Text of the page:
Social life has costs associated with competition for resources such as food1. Food storing may reduce this competition as the food can be collected quickly and hidden elsewhere2,3,4; however, it is a risky strategy because caches can be pilfered by others5,6,7,8,9. Scrub jays (Aphelocoma coerulescens) remember ‘what’, ‘where’ and ‘when’ they cached10,11,12,13. Like other corvids6,7,8,9,14, they remember where conspecifics have cached, pilfering them when given the opportunity, but may also adjust their own caching strategies to minimize potential pilfering. To test this, jays were allowed to cache either in private (when the other bird's view was obscured) or while a conspecific was watching, and then recover their caches in private. Here we show that jays with prior experience of pilfering another bird's caches subsequently re-cached food in new cache sites during recovery trials, but only when they had been observed caching. Jays without pilfering experience did not, even though they had observed other jays caching. Our results suggest that jays relate information about their previous experience as a pilferer to the possibility of future stealing by another bird, and modify their caching strategy accordingly.
This is a preview of subscription content, access via your institution
Open Access articles citing this article.
Scientific Reports Open Access 29 November 2022
Subscribe to Journal
Get full journal access for 1 year
only $3.90 per issue
All prices are NET prices.
VAT will be added later in the checkout.
Tax calculation will be finalised during checkout.
Get time limited or full article access on ReadCube.
All prices are NET prices.
Zentall, T. R. & Galef, B. G. (eds) Social Learning. Psychological and Biological Perspectives (Lawrence Erlbaum Associates, London, 1998).
Shettleworth, S. J. in Behavioral Brain Research in Naturalistic and Semi-naturalistic Settings (eds Alleva, E., Fasolo, A., Lipp, H.-P. & Nadel, L.) 158–179 (Kluwer Academic, The Hague, 1995).
Vander Wall, S. B. Food Hoarding in Animals (Univ. Chicago Press, Chicago, 1990).
Clarkson, K., Eden, S. F., Sutherland, W. J. & Houston, A. I. Density dependence and magpie food hoarding. J. Anim. Ecol. 55, 111–121 (1986).
Gibb, J. A. Populations of tits and goldcrests and their food supply in pine populations. Ibis 102, 163–208 (1960).
Bednekoff, P. A. & Balda, R. P. Observational spatial memory in Clark's nutcrackers and Mexican jays. Anim. Behav. 52, 833–839 (1996).
Heinrich, B. & Pepper, J. W. Influence of competitors on caching behavior in the common raven, Corvus corax. Anim. Behav. 56, 1083–1090 (1998).
Bugnyar, T. & Kotrschal, K. Do ravens manipulate the others' attention in order to prevent or achieve social learning opportunities? Adv. Ethol. 36. 106 (2001).
Heinrich, B. Mind of the Raven (Harper Collins, New York, 1999).
Clayton, N. S. & Dickinson, A. D. Episodic-like memory during cache recovery by scrub jays. Nature 395, 272–278 (1998).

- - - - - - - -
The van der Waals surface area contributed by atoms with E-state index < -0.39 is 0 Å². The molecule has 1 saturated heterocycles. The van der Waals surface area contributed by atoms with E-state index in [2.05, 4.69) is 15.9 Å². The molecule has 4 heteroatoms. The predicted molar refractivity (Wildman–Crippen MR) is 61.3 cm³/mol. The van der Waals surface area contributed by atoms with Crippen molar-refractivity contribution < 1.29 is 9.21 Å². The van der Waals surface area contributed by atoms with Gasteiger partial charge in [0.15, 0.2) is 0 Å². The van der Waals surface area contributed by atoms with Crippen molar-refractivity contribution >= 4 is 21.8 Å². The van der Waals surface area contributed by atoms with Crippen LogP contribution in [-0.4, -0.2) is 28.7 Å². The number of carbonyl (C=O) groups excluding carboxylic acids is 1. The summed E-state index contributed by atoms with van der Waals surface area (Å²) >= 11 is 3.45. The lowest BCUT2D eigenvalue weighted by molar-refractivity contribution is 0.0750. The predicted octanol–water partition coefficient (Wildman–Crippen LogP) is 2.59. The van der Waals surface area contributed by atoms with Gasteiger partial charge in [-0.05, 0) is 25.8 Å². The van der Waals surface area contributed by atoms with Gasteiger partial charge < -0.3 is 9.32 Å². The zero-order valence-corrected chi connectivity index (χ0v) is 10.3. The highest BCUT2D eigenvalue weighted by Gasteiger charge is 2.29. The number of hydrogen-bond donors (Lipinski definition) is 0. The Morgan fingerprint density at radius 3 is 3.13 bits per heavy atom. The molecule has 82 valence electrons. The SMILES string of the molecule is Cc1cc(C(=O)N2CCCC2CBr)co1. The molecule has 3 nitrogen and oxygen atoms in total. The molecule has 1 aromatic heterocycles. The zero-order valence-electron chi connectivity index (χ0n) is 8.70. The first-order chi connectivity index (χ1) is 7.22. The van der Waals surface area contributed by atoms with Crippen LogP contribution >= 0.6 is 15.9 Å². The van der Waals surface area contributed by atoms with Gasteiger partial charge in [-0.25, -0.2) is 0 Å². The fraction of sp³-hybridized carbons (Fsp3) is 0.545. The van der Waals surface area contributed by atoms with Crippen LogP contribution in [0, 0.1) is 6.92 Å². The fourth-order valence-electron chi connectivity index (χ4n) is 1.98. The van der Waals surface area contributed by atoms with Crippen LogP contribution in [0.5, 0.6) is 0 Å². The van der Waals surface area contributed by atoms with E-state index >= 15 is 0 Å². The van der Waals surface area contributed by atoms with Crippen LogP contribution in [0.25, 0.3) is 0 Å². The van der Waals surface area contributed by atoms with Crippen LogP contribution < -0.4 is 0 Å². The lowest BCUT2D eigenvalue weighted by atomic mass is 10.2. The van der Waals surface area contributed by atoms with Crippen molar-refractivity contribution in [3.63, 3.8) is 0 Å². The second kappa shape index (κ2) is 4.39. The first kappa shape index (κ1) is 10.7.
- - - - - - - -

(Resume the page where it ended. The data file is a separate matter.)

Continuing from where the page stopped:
Clayton, N. S. & Dickinson, A. D. Scrub jays (Aphelocoma coerulescens) remember the relative time of caching as well as the location and content of their caches. J. Comp. Psychol. 113, 403–416 (1999).
Clayton, N. S. & Dickinson, A. D. Memory for the contents of caches by Scrub Jays. J. Exp. Psychol. Anim. Behav. Proc. 25, 82–91 (1999).
Clayton, N. S., Yu, K. & Dickinson, A. D. Scrub jays (Aphelocoma coerulescens) can form integrated memory for multiple features of caching episodes. J. Exp. Psychol. Anim. Behav. Proc. 27, 17–29 (2001).
Clayton, N. S., Griffiths, D. P., Emery, N. J. & Dickinson, A. D. Episodic-like memory in animals. Phil. Trans. R. Soc. Lond. B 356, 1483–1491 (2001).
Goodwin, D. Further observations on the behaviour of the jay. Ibis 98, 186–219 (1956).
Stevens, T. A. & Krebs, J. R. Retrieval of stored seeds by marsh tits (Parus palustris) in the field. Ibis 128, 513–515 (1984).
Hampton, R. R. & Sherry, D. F. The effects of cache loss on choice of cache sites in the black-capped chickadee. Behav. Ecol. 5, 44–50 (1994).
Baker, M. C. & Anderson, P. Once-pilfered cache sites not avoided by black-capped chickadees. Anim. Behav. 49, 1599–1602 (1995).
Hare, B., Call, J., Agnetta, B. & Tomasello, M. Chimpanzees know what conspecifics do and do not see. Anim. Behav. 59, 771–785 (2000).
Hare, B., Call, J. & Tomasello, M. Do chimpanzees know what conspecifics know? Anim. Behav. 61, 139–151 (2001).
Whiten, A. & Byrne, R. W. Tactical deception in primates. Behav. Brain Sci. 11, 233–244 (1988).
Suddendorf, T. & Corbalis, M. C. Mental time travel and the evolution of the human mind. Genet. Soc. Gen. Psychol. Monogr. 123, 133–167 (1997).
Heyes, C. M. Theory of mind in nonhuman primates. Behav. Brain Sci. 21, 101–148 (1998).
Clayton, N. S. & Dickinson, A. D. Motivational control of caching behaviour in the scrub jay, Aphelocoma coerulescens. Anim. Behav. 57, 435–444 (1999).
This work was supported by the National Institutes of Health, National Institute on Aging and Whitehall foundation grants to N.S.C. N.J.E was funded by a Medical Research Council programme grant to E. B. Keverne. We thank S. Hettige, D. Jennings and V. R. Metcalf for help in running the experiments. We also thank the University of California, Davis, for allowing us to conduct the first trials there and for providing the necessary facilities. We thank S. Baron-Cohen, E. B. Keverne, K. N. Laland, D. I. Perrett and C. J. Saldanha for comments on the manuscript. We are especially grateful to T. J. Bussey, A. Dickinson and N. J. Mackintosh for discussion and comments on the manuscript.
About this article
Cite this article
Emery, N., Clayton, N. Effects of experience and social context on prospective caching strategies by scrub jays. Nature 414, 443–446 (2001). https://doi.org/10.1038/35106560
This article is cited by
Scientific Reports (2022)
Behavioral Ecology and Sociobiology (2022)